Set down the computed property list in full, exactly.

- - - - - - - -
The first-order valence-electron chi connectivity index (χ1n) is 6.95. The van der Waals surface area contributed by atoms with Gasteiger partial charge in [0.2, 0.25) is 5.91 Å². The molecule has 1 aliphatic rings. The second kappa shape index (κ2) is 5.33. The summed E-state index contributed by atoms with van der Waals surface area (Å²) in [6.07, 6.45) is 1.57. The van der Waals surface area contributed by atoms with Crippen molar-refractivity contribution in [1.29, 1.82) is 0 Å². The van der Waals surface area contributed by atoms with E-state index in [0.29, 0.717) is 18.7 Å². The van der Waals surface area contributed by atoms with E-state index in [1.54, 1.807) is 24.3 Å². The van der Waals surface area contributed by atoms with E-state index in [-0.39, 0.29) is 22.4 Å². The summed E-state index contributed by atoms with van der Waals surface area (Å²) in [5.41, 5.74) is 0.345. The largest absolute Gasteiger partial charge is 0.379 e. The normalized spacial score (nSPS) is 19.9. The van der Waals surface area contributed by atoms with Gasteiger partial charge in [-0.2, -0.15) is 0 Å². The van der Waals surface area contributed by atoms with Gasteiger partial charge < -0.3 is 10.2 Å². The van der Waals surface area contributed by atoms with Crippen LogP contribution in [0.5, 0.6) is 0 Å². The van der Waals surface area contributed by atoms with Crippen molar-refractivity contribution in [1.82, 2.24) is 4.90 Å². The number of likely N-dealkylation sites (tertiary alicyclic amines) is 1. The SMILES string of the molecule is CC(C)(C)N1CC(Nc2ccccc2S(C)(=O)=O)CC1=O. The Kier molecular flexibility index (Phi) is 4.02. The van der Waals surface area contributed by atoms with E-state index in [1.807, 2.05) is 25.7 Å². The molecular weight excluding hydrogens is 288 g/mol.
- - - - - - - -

The first-order valence-electron chi connectivity index (χ1n) is 6.95. The van der Waals surface area contributed by atoms with Gasteiger partial charge in [0.2, 0.25) is 5.91 Å². The molecule has 1 aliphatic rings. The second kappa shape index (κ2) is 5.33. The summed E-state index contributed by atoms with van der Waals surface area (Å²) in [6.07, 6.45) is 1.57. The van der Waals surface area contributed by atoms with Crippen molar-refractivity contribution in [1.29, 1.82) is 0 Å². The van der Waals surface area contributed by atoms with E-state index in [0.29, 0.717) is 18.7 Å². The van der Waals surface area contributed by atoms with E-state index in [1.54, 1.807) is 24.3 Å². The van der Waals surface area contributed by atoms with E-state index in [-0.39, 0.29) is 22.4 Å². The summed E-state index contributed by atoms with van der Waals surface area (Å²) in [5.41, 5.74) is 0.345. The largest absolute Gasteiger partial charge is 0.379 e. The normalized spacial score (nSPS) is 19.9. The van der Waals surface area contributed by atoms with Gasteiger partial charge in [-0.2, -0.15) is 0 Å². The van der Waals surface area contributed by atoms with Gasteiger partial charge < -0.3 is 10.2 Å². The van der Waals surface area contributed by atoms with Crippen LogP contribution in [0.5, 0.6) is 0 Å². The van der Waals surface area contributed by atoms with Crippen molar-refractivity contribution in [1.82, 2.24) is 4.90 Å². The number of likely N-dealkylation sites (tertiary alicyclic amines) is 1. The SMILES string of the molecule is CC(C)(C)N1CC(Nc2ccccc2S(C)(=O)=O)CC1=O. The Kier molecular flexibility index (Phi) is 4.02. The van der Waals surface area contributed by atoms with E-state index in [1.807, 2.05) is 25.7 Å². The molecular weight excluding hydrogens is 288 g/mol.